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Selling is Really Shorthand for Storytelling

Aug. 1, 2009

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By Charles S. Fifield, MBA

When we buy something, we're really buying a story. A salesperson's job is to tell a story. For example, last year Americans bought six billion dollars worth of bottled water. What happened to tap water? Did tap water start to taste bad nationally? No. When we buy bottled water, we buy a story of freshness, cleanliness, and sometimes taste. It's not about which brand we like the best, because essentially all bottled water is the same. It's about storytelling.

The most skilled salespeople understand that the story is not about the product/service or the company, but about the customer. Different customers are looking for different stories, and the salesperson's job is to figure out which story they want to hear.

"The salesperson has the chance to embody the story, to feel out the perspective/worldview of the person they're talking to and tailor the story, an authentic [customized] story, to that particular person," says Seth Godin (How to Stand Out in a Crowd). "Very few people are going to give $100,000 to a university on the Internet. You need that development officer to show up. And when she does, she's telling a story. That story might be about your legacy, it might be about your kids, it might be about what you owe yourself."

When Godin recently went shopping for a mattress, he noticed right away that without the signs and prices, you can't tell one mattress from another. "It's 100 percent about selling," he says. "It's not about brands. And I spent four hours in Queens talking to an amazing sales guy about how he sells mattresses. You can learn an enormous amount, because customers are buying stories."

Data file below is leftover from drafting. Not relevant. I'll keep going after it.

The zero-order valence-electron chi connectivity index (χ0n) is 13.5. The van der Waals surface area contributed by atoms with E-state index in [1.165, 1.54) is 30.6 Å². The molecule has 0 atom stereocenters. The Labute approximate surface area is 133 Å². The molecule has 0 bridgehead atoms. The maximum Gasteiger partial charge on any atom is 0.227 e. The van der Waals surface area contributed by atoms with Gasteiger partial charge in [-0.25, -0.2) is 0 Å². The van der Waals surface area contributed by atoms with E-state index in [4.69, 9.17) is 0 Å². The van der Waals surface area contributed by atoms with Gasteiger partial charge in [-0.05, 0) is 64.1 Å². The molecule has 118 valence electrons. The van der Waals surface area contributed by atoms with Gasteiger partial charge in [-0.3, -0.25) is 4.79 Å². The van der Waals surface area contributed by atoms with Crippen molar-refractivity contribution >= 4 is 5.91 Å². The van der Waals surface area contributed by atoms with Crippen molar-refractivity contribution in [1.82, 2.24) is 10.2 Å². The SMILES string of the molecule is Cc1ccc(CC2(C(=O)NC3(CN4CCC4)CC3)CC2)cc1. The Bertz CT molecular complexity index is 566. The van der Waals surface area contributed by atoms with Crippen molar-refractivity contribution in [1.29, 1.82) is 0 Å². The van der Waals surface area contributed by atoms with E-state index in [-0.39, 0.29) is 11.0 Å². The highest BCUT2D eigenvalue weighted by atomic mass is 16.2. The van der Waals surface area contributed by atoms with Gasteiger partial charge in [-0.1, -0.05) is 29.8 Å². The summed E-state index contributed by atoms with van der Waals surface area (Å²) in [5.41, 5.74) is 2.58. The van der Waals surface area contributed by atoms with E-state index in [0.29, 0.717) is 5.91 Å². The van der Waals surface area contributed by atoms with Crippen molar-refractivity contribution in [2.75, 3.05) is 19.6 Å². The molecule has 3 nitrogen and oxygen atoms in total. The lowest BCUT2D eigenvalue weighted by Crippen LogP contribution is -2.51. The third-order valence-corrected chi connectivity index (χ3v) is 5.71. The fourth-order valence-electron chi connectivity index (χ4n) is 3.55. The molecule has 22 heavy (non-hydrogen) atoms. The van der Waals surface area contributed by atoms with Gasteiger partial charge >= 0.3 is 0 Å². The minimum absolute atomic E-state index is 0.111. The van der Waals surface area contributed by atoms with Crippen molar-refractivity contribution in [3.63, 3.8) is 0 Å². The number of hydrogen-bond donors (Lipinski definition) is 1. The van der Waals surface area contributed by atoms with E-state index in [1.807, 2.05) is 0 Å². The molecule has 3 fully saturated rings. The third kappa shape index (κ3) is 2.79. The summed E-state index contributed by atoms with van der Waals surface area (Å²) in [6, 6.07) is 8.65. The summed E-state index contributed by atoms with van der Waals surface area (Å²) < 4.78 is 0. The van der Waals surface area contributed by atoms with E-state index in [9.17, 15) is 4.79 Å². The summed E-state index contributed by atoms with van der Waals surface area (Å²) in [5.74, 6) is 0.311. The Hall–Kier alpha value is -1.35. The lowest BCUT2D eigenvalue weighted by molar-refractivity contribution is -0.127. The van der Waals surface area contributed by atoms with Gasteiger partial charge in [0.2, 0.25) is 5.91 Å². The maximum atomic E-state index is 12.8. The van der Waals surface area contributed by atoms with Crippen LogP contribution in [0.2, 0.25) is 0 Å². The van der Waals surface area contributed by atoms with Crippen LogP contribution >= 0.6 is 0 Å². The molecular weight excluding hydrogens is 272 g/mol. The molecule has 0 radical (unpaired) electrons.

Maybe the customer wants to hear a story about how he'll sleep better. Maybe he wants to buy the mattress that's half off, and believe he got a good deal. Maybe he wants the best mattress ever made or he simply wants it because an influential person said it was the mattress for successful people. Maybe he wants a mattress made with space-age technology. "The customer comes to exchange [information and] money for a story, and they'll believe the one that best matches their worldview," Godin explains. "If you tell the salesperson your back hurts, you're saying, 'please tell me a story about the very best mattress that will help my back.'"

This doesn't mean that the customer is losing out on value or being tricked. On the contrary, the story's happy ending is what they are paying for. Remember, however, that customer relationships are delicate and must be nurtured. You need to tell honest, authentic stories, or customers will stop believing you in a hurry. "The minute a company asks you to sell out your customer, to charge more than you should, or bring them a product that's no good, you need to think hard about sacrificing that thing you own, because that relationship of permission - your reputation - is everything."

Godin, Seth www.sethgodin.com, Seth Godin's blog

Charles Fifield, MBA, Lecturer, Baylor University

After 33 years in sales with an emphasis on financial services, Professor Fifield has spent eight years teaching undergraduate and graduate courses including Professional Selling and Communications, Negotiations and Conflict Resolution, and Operations Management. He serves as the coach for the Baylor Sales Team and coordinates the Music and Entertainment Marketing Degree. He holds an MBA in Finance and International Business from the Kellogg School of Management at Northwestern University and a BBA in economics from Southern Methodist University.

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